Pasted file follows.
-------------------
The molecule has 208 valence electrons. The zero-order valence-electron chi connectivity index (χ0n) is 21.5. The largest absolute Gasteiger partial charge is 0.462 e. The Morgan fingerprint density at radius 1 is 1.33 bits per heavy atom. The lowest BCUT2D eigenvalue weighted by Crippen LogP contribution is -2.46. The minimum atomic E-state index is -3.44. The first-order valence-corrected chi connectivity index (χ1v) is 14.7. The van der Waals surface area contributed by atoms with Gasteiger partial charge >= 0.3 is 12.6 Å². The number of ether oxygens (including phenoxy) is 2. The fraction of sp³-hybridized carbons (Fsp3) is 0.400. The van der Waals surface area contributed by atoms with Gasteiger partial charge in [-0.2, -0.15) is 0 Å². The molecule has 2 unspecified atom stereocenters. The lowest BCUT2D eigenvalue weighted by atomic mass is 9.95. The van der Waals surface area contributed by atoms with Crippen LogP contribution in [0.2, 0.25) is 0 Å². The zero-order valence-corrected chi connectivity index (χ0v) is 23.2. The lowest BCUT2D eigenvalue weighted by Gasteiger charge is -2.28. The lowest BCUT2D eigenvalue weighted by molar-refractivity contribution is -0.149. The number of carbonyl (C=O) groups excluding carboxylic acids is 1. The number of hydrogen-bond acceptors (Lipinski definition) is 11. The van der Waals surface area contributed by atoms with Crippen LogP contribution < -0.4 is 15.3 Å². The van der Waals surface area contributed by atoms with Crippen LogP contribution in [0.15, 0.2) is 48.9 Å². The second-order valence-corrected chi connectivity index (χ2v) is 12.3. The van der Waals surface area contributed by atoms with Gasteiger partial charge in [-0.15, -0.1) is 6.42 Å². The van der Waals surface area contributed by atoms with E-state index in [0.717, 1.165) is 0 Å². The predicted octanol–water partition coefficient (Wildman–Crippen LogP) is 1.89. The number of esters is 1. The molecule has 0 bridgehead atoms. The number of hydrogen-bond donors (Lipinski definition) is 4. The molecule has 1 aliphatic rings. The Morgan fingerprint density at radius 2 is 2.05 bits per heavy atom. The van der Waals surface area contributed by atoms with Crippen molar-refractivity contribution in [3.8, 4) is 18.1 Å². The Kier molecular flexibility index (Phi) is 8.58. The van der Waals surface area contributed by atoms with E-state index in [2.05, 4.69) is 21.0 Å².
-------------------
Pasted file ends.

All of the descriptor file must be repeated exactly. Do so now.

The molecule has 208 valence electrons. The zero-order valence-electron chi connectivity index (χ0n) is 21.5. The largest absolute Gasteiger partial charge is 0.462 e. The Morgan fingerprint density at radius 1 is 1.33 bits per heavy atom. The lowest BCUT2D eigenvalue weighted by Crippen LogP contribution is -2.46. The minimum atomic E-state index is -3.44. The first-order valence-corrected chi connectivity index (χ1v) is 14.7. The van der Waals surface area contributed by atoms with Gasteiger partial charge >= 0.3 is 12.6 Å². The number of ether oxygens (including phenoxy) is 2. The fraction of sp³-hybridized carbons (Fsp3) is 0.400. The van der Waals surface area contributed by atoms with Gasteiger partial charge in [-0.2, -0.15) is 0 Å². The molecule has 2 unspecified atom stereocenters. The lowest BCUT2D eigenvalue weighted by atomic mass is 9.95. The van der Waals surface area contributed by atoms with Crippen LogP contribution in [0.2, 0.25) is 0 Å². The zero-order valence-corrected chi connectivity index (χ0v) is 23.2. The lowest BCUT2D eigenvalue weighted by Gasteiger charge is -2.28. The lowest BCUT2D eigenvalue weighted by molar-refractivity contribution is -0.149. The number of carbonyl (C=O) groups excluding carboxylic acids is 1. The number of hydrogen-bond acceptors (Lipinski definition) is 11. The van der Waals surface area contributed by atoms with Crippen LogP contribution < -0.4 is 15.3 Å². The van der Waals surface area contributed by atoms with Crippen LogP contribution in [0.15, 0.2) is 48.9 Å². The second-order valence-corrected chi connectivity index (χ2v) is 12.3. The van der Waals surface area contributed by atoms with Gasteiger partial charge in [-0.15, -0.1) is 6.42 Å². The van der Waals surface area contributed by atoms with E-state index in [0.717, 1.165) is 0 Å². The predicted octanol–water partition coefficient (Wildman–Crippen LogP) is 1.89. The number of esters is 1. The molecule has 0 bridgehead atoms. The number of hydrogen-bond donors (Lipinski definition) is 4. The molecule has 1 aliphatic rings. The Morgan fingerprint density at radius 2 is 2.05 bits per heavy atom. The van der Waals surface area contributed by atoms with Crippen molar-refractivity contribution in [3.8, 4) is 18.1 Å². The Kier molecular flexibility index (Phi) is 8.58. The van der Waals surface area contributed by atoms with E-state index in [2.05, 4.69) is 21.0 Å².